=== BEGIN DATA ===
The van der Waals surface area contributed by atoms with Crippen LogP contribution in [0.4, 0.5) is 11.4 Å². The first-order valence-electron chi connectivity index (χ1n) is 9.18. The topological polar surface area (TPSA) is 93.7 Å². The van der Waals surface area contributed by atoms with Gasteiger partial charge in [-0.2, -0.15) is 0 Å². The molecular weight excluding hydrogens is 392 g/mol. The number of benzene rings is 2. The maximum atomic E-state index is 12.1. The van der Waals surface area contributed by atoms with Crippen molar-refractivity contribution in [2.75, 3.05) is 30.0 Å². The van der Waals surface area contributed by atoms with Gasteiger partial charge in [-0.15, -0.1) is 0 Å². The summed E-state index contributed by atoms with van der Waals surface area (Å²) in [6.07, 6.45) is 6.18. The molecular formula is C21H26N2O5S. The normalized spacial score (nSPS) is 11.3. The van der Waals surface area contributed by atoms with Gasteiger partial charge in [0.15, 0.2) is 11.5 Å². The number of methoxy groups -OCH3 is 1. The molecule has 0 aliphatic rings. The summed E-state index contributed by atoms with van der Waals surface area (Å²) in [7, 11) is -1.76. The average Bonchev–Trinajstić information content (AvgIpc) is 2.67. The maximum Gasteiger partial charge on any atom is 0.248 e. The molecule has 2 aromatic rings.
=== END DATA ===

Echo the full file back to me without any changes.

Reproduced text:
The van der Waals surface area contributed by atoms with Crippen LogP contribution in [0.4, 0.5) is 11.4 Å². The first-order valence-electron chi connectivity index (χ1n) is 9.18. The topological polar surface area (TPSA) is 93.7 Å². The van der Waals surface area contributed by atoms with Gasteiger partial charge in [-0.2, -0.15) is 0 Å². The molecular weight excluding hydrogens is 392 g/mol. The number of benzene rings is 2. The maximum atomic E-state index is 12.1. The van der Waals surface area contributed by atoms with Crippen molar-refractivity contribution in [2.75, 3.05) is 30.0 Å². The van der Waals surface area contributed by atoms with Gasteiger partial charge in [-0.15, -0.1) is 0 Å². The summed E-state index contributed by atoms with van der Waals surface area (Å²) in [6.07, 6.45) is 6.18. The molecular formula is C21H26N2O5S. The normalized spacial score (nSPS) is 11.3. The van der Waals surface area contributed by atoms with Gasteiger partial charge in [0.15, 0.2) is 11.5 Å². The number of methoxy groups -OCH3 is 1. The molecule has 0 aliphatic rings. The summed E-state index contributed by atoms with van der Waals surface area (Å²) in [7, 11) is -1.76. The average Bonchev–Trinajstić information content (AvgIpc) is 2.67. The maximum Gasteiger partial charge on any atom is 0.248 e. The molecule has 2 aromatic rings.